Nighttime Nutrient Timing

The casein nighttime protein strategy, when actually consumed at night, after a day of regular eating and a late day workout, does seems to pan out. After an 8PM workout and a 9:30PM recovery supplement (20g protein/60 g carbs), a 40g casein dose just before bed (midnight) does indeed improve protein balance during the night’s sleep, compared to a non-caloric placebo(43).

Another “timing” study actually gives the nod to nighttime protein over taking it pre-workout, at least when it comes to using casein. (See comments above about “fast” proteins post-workout.) Using a cross-over design (subjects underwent both conditions), waiting to take their second daily dose (35g of an 82% casein supplement) just before bed (10:30PM), rather than pre-workout (4:00PM), meant significant gains in fat-free mass that also correlated with increases in squat strength. The authors suggest that taking the nighttime protein could, “prolong the duration of moderate aminoacidemia each day and lead to an increase in protein deposition and fat-free body mass over several weeks(44).”

Won’t I Get Fat?

Well, when it comes to this nighttime strategy, there are not reams of data to go by, but it seems that shifting your day’s calories, especially carbohydrates (but not fat) towards the end of the day may very well be to your advantage. Another cross-over study found that when the calories of a weigh loss diet (combined with exercise, of course) were shifted toward the end of the day (70% of kcal split over dinner and a hearty “evening snack”), subjects oxidized fat better and lost more body fat. Perhaps more importantly, eating more later in the day meant better retention of fat-free mass(45). Israeli researchers designed a diet to modify leptin levels (and thus satiety) by lumping most of the day’s carbohydrate in at dinner time. While leptin manipulation didn’t turn as they had hoped, late day carbohydrates meant greater weight loss, improved cholesterol and insulin levels, better glucose tolerance, greater satiety, and reduced markers of overall body inflammation (46).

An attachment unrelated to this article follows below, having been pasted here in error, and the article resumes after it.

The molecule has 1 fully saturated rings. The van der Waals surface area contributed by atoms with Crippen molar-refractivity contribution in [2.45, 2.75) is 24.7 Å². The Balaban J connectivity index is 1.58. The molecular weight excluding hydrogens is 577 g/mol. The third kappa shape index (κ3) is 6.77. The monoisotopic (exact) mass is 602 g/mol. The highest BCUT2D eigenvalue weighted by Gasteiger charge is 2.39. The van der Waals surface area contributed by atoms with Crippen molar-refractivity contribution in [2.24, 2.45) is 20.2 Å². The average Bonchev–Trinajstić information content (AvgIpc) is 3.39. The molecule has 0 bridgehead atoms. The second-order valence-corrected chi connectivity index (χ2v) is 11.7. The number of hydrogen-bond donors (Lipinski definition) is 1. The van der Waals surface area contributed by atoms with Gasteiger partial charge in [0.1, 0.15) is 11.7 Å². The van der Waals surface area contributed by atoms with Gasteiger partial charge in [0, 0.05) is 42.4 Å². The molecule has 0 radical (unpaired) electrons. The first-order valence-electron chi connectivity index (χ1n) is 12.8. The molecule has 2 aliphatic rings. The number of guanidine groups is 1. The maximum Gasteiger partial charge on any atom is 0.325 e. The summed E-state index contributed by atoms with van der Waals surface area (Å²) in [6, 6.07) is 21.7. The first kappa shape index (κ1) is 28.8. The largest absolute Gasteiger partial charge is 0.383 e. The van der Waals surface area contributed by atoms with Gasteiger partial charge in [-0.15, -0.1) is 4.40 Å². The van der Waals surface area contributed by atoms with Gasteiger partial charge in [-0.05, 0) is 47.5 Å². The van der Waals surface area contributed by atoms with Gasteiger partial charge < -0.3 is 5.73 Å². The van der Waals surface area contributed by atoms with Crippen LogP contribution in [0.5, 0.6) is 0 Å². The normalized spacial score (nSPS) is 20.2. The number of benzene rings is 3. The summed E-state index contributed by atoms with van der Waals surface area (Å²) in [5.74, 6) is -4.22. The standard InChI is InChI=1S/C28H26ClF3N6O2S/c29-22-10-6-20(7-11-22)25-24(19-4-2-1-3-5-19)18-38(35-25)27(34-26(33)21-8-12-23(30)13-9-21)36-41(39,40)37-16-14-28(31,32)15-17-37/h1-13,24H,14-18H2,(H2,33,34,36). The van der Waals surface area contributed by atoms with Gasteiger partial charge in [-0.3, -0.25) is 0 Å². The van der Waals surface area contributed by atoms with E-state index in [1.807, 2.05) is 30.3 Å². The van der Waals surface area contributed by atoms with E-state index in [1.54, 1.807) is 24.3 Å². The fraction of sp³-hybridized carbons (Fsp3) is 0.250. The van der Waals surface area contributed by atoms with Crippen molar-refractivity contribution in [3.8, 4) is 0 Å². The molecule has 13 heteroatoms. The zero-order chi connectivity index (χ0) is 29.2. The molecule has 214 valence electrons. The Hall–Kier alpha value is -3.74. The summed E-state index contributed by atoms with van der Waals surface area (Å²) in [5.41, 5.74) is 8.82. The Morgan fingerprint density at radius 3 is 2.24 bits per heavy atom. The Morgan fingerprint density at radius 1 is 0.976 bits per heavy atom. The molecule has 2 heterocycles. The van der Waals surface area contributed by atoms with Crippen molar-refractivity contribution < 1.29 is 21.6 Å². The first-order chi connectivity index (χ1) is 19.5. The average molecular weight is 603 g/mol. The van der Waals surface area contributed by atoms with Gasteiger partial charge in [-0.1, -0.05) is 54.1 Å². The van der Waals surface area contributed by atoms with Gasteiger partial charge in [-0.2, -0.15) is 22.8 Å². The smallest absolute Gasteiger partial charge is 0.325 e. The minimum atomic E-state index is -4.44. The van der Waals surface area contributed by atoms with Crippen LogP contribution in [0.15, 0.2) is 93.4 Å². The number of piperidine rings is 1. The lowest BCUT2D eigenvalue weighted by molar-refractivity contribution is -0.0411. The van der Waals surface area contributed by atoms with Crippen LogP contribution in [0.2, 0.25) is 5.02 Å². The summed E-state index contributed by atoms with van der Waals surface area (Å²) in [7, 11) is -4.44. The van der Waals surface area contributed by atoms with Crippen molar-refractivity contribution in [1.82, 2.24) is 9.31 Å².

Although the mechanisms haven’t quite been worked out, this pattern of shifting food and/or carbohydrate towards the end of the day seems to promote “metabolic flexibility(47).” (Metabolic inflexibility characterizes diseases of diabetes and obesity that fall under the umbrella of metabolic syndrome(48).) In the weight loss studies mentioned above, the advantage of metabolic flexibility manifested itself quite simply as the ability to utilize body fat (not muscle) for energy when dietary calories are in short supply. (This is a good thing.) Speculating that circardian (night/day) control of metabolism might also be involved(49-51), Bray et al. predicted that mice eating a high fat, low carb chow early in the day, but switching to low fat, high carbohydrate food at night would fare better than mice eating in the reverse pattern. Indeed, the mice eating low carb/high fat meals for “breakfast” grew up leaner, with better glucose tolerance and blood lipids, and were better able to oxidize dietary fat, even while metabolizing those late day carb meals(52).